Why I chose to go to a developing country and loved it

We flew into the country around 10 p.m. on Jan. 2. My heart was racing. The flight crew announced we would be getting off of the plane from the back. I thought, “I never realized they could hook one of those hallway things up to the end.”

I could not have been more wrong.

On our journey back to the states, we boarded the plane from the tail-end just as we descended it at the beginning of our adventure to Guyana.

We walked down the airplane stairs right onto the tarmac. Everyone had their phones out preparing to snapchat the unfamiliar circumstance when most of us realized we did not have phone service. Through my phone camera lens, I saw a tattered building under construction, a structure resembling a home and a few planes stored off to the side.

We approached the home-like building only to figure out it was baggage claim and customs. What kind of airport was this?

Going into this, I knew it would be a different experience. I knew we would not have phone service unless we paid for an international plan. I knew Wi-Fi access would be limited. I knew it was a developing country. I knew people would be poor. I knew I would see things that in the states would be considered dreadful and horrific.

Yet, somehow, these people were (mostly) content with their lives.

Being from the United States, I wanted to experience a culture outside the privileged one I live here. Not only did I accomplish this, but I also began to realize the image we think of when we imagine developing countries is skewed to fit our mindset.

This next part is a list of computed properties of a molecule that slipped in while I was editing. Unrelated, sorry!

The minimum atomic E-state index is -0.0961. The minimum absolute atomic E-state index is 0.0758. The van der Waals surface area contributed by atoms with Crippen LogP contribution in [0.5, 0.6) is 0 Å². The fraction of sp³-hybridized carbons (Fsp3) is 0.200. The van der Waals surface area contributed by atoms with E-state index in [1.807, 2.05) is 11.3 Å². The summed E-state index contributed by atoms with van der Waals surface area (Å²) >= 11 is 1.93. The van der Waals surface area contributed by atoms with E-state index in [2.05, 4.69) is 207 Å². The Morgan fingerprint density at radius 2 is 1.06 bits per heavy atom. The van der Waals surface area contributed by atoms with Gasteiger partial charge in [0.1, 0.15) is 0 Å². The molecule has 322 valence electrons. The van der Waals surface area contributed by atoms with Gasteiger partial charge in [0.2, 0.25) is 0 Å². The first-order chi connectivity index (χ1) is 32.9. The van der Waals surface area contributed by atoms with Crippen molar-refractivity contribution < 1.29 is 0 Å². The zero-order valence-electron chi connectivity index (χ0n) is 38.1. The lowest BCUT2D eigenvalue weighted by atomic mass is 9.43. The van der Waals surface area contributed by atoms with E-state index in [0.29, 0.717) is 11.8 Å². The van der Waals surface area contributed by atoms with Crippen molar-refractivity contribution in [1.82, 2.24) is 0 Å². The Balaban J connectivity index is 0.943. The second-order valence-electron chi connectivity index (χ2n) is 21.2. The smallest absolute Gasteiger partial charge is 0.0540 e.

Most people who have not been to a developing country and are from the U.S. might think of the commercials we see on TV of starving kids in huts who have no clothes. While that perception of developing countries is not wrong, as many developing countries have these aspects, it is not all they have.

A wide variety of cultural booths can be found outside of Stabroek Market in Georgetown, Guyana.

They have a community who deeply cares for one another; a community who makes use of the resources available to live the best possible life. While diversity is a huge aspect of Guyana, people there identify as Guyanese, despite their African, Amerindian, British, Chinese, Dutch, Indian or Portuguese roots. Guyana has a society that takes pride in their country, even if, by some American standards, it isn’t a place to which many people would willingly move.

Tell any Guyanese on the street where you are from, and the first thing they will greet you with is, “Welcome to the greatest place on Earth.”

To the people of Guyana, life isn’t prioritized around technology and connecting through a screen.

Life in Guyana is about living in the moment, as you are, where you are and as best as you can.

And that is an amazing perspective I will carry with me forever.

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